Pat Craig spent more than a third of his life in the Canadian prison system.
He was an addict from the age of 12 and spent about 12 years in and out of prison for drug and alcohol-related crimes.
“I was getting towards my mid-20s going, ‘Christ, is this what I’m going to be forever?’” said Craig.
Craig has been clean and relatively sober for 10 years now.
When Craig learned the provincial government approached the City of Fredericton proposing a new jail, he said the last thing he wanted was his income tax to pay for it.
“But if they’re going to do this, please do me the decency of explaining to me why that’s happening,” he said.
Fredericton city council will hold a vote Monday on the third and final reading of a proposed rezoning of the Vanier Industrial Park to be used for a $32 million jail.
In a 2021 news release from the Government of New Brunswick, then-Public Safety Minister Ted Flemming said the correctional system was “stretched” to maximum capacity.
“As of mid-October, our correctional system was at capacity with 498 adult males in custody,” he said at the time.
About 100 people attended city council’s second reading on Jan. 9 to voice their opposition.
Those who attended the council meeting worried about their property values decreasing because of the proximity to a jail. But Craig believes people should understand how inmates are affected by the prison system.
“You’d be hard pressed to go through any institution, provincial or federal level, and find a person that wasn’t mentally ill, addicted or both,” he said.
Craig said rather than the punitive approach of the correctional system, there should be more of a restorative approach to help people who are addicted to substances or mentally ill.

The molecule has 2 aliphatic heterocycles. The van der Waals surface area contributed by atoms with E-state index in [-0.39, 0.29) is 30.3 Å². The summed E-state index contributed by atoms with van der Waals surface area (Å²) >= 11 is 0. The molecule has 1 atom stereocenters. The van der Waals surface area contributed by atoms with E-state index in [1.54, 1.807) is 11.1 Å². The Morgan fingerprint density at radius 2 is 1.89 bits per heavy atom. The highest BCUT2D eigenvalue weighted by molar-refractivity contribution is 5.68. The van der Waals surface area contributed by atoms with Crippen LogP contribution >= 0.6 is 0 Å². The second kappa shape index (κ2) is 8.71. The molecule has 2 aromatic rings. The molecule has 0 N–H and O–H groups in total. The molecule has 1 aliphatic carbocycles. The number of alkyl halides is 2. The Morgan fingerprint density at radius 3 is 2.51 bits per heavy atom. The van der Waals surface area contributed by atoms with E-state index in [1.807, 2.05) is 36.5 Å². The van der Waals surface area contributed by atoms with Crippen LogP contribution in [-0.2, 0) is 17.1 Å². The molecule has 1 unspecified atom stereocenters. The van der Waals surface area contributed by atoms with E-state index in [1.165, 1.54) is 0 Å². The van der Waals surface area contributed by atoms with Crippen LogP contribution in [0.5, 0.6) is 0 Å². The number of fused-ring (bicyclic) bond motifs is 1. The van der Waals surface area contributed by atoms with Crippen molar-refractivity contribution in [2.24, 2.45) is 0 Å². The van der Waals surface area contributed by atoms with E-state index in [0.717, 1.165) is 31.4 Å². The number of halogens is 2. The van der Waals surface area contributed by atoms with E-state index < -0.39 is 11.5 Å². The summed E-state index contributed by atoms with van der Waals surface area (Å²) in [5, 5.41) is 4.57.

“I’ve seen guys literally die in provincial institutions because they were in there for an extended period of time without access to resources,” he said.
On top of this, Craig said that guards mistreat inmates regularly, recalling a moment in 2013 when a couple of guards at the Saint John County jail restrained him on intake to search him for drugs.
He remembers being thrown before finally being pinned down and cuffed.
“One of them decided that a great big kick in the ass was what I needed,” he said. “[They] broke my tailbone.”
Craig said he was incarcerated for a few years after that but never received medical attention.
His tailbone still hurts.
“It’s a constant reminder of systemic brutality,” he said.
Fredericton Deputy Mayor Greg Ericson said although many people raise “existential” questions about the role of jails, he feels city council only has power to fix the problem at hand, which he says is the current overpopulation of the New Brunswick jails.
“The City of Fredericton has no policy impact or levers when it comes to the institutions that provide our correctional facilities in the province,” said Ericson. “That’s 100 per cent provincial and federal government stuff.”
Ericson appreciates the value of that perspective, admitting that he could discuss “at great length” how the correctional system should function differently.
But he said that isn’t “relevant” to the decision the city is required to make.
“We listen with an open mind. Based on community input, and our ability to hear that input,” he said. “[When] we have the third reading [of the proposed rezoning], we share our position and vote with our conscience.”